Britain's construction industry is being shielded from the uncertainty about Brexit by modest growth in house-building, industry surveys showed on Thursday. Builders registered 37,672 new homes for warranties and insurance from the National House-Building Council (NHBC) between January and March, up 3 percent compared with a year earlier.

The Federal Reserve left interest rates unchanged on Wednesday, sticking with its wait-and-see approach as inflation continued to run below target. But Fed Chairman Jerome Powell cooled investor expectations for a rate cut. The Federal Open Market Committee left its overnight funds rate in a range of 2.25% to 2.5%.

U.S. construction spending unexpectedly fell in March after three straight monthly gains. The Commerce Department said on Wednesday construction spending decreased 0.9 percent. Data for February was revised to show construction outlays rising 0.7 instead of increasing 1.0 percent as previously reported.

U.S. private employers added a far larger-than-forecast 275,000 jobs in April, according to a report by payrolls processor ADP. It was the largest increase since July, when the private sector added 284,000 jobs. Economists had expected the report to show a gain of 181,000 jobs.

Contracts to buy previously owned homes rose to an eight-month high in March, the National Association of Realtors said on Tuesday. The NAR's pending home sales index increased to a reading of 105.8, up 3.8 percent from the prior month and the highest since July. February's index was unrevised at 101.9.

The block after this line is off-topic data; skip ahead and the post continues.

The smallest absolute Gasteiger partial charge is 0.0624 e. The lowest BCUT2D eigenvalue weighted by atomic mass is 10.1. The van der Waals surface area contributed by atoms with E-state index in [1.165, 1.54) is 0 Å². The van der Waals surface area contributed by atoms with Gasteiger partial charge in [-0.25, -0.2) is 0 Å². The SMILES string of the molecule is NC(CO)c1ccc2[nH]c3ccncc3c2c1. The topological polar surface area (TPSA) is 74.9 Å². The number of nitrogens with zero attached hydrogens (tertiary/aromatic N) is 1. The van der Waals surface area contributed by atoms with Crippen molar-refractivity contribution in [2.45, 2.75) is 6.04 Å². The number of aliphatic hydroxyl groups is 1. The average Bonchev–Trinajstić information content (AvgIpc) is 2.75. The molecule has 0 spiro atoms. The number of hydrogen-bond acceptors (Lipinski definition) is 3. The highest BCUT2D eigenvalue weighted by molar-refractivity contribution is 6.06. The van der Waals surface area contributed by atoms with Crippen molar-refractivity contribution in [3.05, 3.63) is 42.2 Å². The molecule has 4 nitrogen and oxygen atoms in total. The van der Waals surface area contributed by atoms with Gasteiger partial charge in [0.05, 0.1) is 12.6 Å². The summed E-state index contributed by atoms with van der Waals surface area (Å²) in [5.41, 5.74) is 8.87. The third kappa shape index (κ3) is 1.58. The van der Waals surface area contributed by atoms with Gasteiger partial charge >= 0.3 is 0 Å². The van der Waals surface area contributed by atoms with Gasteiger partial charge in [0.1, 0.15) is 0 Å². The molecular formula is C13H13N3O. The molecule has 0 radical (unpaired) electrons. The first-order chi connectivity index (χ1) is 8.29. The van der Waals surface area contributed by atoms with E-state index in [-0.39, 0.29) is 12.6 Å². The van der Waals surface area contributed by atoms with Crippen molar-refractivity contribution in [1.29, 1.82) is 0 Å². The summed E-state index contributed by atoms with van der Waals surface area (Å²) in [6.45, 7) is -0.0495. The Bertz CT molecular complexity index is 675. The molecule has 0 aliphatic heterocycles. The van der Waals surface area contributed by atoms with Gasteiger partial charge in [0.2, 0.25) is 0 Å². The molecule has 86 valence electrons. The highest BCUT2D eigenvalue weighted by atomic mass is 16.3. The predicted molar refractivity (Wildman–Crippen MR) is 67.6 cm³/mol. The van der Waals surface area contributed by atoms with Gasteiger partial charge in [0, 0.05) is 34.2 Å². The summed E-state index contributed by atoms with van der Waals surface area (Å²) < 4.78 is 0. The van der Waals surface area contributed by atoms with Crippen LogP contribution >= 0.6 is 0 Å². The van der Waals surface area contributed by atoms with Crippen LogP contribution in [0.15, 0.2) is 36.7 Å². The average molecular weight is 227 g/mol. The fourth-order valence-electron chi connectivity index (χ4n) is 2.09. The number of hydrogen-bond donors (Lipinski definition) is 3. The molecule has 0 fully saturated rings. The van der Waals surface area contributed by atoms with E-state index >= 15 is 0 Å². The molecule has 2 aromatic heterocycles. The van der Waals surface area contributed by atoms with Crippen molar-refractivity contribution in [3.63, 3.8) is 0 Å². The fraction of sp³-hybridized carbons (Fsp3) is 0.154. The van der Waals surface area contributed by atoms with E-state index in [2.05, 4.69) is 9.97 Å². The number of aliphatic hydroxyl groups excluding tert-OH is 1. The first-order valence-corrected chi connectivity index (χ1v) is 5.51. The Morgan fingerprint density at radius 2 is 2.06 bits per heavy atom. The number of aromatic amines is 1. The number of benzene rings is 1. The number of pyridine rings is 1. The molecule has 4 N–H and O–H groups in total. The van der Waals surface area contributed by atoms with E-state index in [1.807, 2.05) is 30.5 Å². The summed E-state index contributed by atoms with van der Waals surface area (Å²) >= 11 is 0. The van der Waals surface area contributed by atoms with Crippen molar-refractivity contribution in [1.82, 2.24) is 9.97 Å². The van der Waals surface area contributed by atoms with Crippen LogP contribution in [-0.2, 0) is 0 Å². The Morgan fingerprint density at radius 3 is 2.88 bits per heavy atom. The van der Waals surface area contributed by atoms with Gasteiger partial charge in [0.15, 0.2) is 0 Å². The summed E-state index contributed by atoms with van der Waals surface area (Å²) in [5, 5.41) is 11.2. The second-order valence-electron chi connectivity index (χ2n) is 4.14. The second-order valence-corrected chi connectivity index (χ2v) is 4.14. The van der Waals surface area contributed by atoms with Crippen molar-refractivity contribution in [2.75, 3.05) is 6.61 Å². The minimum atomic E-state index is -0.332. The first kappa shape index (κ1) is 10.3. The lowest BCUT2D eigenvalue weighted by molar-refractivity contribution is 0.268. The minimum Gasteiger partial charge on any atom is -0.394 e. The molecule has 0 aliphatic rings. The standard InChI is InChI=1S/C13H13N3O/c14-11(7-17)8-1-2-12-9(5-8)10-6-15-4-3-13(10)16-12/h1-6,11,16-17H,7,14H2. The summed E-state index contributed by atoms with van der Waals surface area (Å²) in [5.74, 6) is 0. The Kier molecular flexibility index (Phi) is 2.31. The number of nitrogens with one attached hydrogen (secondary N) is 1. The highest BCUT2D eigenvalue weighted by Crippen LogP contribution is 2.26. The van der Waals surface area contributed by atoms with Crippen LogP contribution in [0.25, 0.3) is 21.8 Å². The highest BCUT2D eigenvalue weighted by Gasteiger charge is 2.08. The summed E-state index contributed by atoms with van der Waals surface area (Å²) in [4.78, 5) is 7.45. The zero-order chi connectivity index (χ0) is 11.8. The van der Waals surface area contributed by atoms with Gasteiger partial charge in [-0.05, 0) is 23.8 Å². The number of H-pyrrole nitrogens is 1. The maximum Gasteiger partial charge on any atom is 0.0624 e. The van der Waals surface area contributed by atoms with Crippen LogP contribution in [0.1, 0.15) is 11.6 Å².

The euro zone economy grew more than expected in the first quarter, rebounding from a slump in the second half of 2018. The European Union's statistics office, Eurostat, said gross domestic product rose 0.4 percent quarter-on-quarter in the first three months of 2019, up from 0.2 percent in the fourth quarter of 2018 and 0.1 percent in the third.

Oil prices inched up on Friday as strong U.S. economic data boosted demand sentiment and as production losses in sanctions-hit Iran and Venezuela tightened the market. Still, oil futures recorded weekly declines after a jump in U.S. crude inventories reported this week.

Brent crude oil futures settled at $70.85 a barrel, rising 10 cents. The global benchmark shed 2.6%for the week, breaking a five-week winning streak. U.S. West Texas Intermediate (WTI) crude futures closed at $61.94 a barrel, up 13 cents, while losing about 3% percent during the week, its second straight weekly decline.

The Dow Jones Industrial Average rose 196.55 points, or 0.75%, to 26,504.34, the S&P 500 gained 28.06 points, or 0.96%, to 2,945.58 and the Nasdaq Composite added 127.22 points, or 1.58%, to 8,164.00. For the week, the S&P gained 0.19%, the Dow slipped 0.15% and the Nasdaq gained 0.22%.

Local Market

Indian shares reversed course in late trade to end slightly lower on Friday, dragged by IT giant Tata Consultancy Services Ltd (TCS), which saw its worst day in nearly seven months. The broader NSE index fell 0.11 percent to 11,712.25, while the benchmark BSE index shed 0.05 percent to end at 38,963.26. Both indexes finished the week about 0.3 percent lower.

TCS shares fell 3.8 percent and dragged the Nifty IT index to its worst close in over two weeks, hurt by a stronger rupee. A cut in IT services and outsourcing company Cognizant Technology Solutions Corp's 2019 revenue forecast also weighed on the sentiment.